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    Explaining Climate Change to Your Kids Using Cookies and Jell-O

    By By Moms Clean Air Force
    July 15, 2013, 5:28:19 AM EDT

    My preschoolers ask a lot of questions. Parents know that their children’s curiosities come in the form of relentless questions. On a recent trip to Lake Erie to visit the beach where I’ve spent many childhood summers, the questions started as soon as we got on the highway when my four year old noticed the exhaust coming from the large truck in front of us. As I answered one question about exhaust and the air we breathe, another question quickly followed, until I needed to explain why it’s getting hotter and hotter. Honestly, I hadn’t thought I’d need to explain climate change to my child yet.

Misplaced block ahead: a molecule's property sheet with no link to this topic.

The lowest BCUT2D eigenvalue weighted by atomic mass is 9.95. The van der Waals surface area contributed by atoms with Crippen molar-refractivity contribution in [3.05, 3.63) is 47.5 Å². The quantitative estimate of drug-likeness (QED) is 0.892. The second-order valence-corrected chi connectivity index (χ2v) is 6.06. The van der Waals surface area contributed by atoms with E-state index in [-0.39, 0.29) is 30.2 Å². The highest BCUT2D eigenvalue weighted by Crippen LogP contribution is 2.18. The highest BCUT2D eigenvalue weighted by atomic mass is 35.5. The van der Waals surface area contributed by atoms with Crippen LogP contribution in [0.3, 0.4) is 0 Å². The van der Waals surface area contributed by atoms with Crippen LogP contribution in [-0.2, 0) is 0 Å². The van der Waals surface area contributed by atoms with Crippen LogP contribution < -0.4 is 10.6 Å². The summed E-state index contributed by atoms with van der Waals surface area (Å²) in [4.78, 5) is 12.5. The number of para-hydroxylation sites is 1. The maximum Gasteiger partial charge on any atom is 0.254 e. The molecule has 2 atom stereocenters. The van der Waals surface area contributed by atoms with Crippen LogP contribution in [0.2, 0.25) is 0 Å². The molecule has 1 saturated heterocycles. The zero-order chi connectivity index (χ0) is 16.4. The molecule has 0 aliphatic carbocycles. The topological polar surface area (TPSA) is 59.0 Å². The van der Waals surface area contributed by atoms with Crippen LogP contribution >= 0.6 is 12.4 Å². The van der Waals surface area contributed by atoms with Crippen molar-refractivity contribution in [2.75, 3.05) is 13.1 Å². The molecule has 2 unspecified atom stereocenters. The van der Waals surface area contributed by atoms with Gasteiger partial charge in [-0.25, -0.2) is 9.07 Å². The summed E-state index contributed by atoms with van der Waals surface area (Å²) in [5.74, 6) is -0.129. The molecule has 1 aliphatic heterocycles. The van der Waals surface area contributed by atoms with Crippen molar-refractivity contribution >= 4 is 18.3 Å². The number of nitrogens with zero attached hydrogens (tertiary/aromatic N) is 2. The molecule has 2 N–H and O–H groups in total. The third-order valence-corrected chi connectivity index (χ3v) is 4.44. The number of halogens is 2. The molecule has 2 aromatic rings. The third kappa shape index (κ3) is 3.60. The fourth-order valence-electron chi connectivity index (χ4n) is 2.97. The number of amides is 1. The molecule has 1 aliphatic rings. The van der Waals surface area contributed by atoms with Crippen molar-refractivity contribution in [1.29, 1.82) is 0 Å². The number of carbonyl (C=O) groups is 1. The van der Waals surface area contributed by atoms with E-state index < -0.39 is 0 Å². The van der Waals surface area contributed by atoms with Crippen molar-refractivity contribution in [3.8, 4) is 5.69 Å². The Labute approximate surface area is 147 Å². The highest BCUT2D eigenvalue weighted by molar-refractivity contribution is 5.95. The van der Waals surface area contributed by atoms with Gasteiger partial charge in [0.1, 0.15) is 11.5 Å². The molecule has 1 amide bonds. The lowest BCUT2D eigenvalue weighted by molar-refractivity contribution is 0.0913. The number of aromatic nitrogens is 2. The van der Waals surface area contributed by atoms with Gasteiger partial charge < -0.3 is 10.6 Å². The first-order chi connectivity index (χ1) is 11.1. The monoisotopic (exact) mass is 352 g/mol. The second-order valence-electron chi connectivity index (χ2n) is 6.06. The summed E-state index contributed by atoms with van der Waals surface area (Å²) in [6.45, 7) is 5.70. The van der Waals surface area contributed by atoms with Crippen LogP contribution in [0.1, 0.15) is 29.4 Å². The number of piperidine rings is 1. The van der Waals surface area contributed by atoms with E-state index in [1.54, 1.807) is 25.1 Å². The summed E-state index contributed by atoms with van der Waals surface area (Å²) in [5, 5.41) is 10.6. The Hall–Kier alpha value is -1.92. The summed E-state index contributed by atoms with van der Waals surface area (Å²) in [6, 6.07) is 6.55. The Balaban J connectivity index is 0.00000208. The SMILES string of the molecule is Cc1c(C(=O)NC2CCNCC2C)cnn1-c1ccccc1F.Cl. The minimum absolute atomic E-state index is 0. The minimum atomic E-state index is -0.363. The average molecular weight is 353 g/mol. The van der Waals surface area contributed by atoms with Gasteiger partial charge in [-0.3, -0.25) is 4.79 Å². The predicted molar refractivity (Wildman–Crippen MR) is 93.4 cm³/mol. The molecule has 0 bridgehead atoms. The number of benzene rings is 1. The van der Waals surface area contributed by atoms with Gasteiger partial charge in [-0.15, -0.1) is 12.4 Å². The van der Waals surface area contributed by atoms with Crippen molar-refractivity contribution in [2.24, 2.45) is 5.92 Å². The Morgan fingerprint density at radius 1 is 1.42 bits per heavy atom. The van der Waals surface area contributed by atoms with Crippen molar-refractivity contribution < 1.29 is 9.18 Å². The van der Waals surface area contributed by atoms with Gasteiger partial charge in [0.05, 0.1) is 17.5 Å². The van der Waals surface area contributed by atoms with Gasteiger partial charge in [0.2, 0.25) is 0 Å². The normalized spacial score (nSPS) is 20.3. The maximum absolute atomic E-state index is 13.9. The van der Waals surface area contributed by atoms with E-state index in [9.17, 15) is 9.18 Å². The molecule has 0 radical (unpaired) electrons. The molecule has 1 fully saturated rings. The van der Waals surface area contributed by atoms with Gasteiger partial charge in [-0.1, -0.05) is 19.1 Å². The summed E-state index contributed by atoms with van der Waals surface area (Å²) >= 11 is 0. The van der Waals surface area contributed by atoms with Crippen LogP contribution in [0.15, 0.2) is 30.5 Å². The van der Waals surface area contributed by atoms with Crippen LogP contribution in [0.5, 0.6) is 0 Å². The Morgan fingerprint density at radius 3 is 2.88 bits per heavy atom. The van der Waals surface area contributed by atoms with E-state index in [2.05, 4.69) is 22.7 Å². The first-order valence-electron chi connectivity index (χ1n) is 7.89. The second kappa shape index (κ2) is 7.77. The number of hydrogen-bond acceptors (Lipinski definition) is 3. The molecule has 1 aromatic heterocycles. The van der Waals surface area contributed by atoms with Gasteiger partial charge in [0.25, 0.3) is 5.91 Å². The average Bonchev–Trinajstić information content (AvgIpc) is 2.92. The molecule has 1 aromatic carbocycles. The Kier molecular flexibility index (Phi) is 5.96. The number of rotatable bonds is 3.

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    Cookies And Climate Change

    When you are explaining things to young children, it’s often helpful to use books and tactile examples. Food experiments work well. Global Warming is literally the heating up of our Earth, and how else to show your little ones how this happens, but to bake cookies? When you bake a batch of cookies and watch them through the oven window, the cookie dough heats up and as the ingredients melt and change composition, the cookies rise. When you take the cookies out of the oven, the temperature cools and the cookie falls and cracks. Children can understand that when the Earth heats up, the ingredients of the Earth change — polar icecaps melt and lakes dry up. Instead of getting a delicious plate full of cookies, you wind up with a damaged ecosystem.

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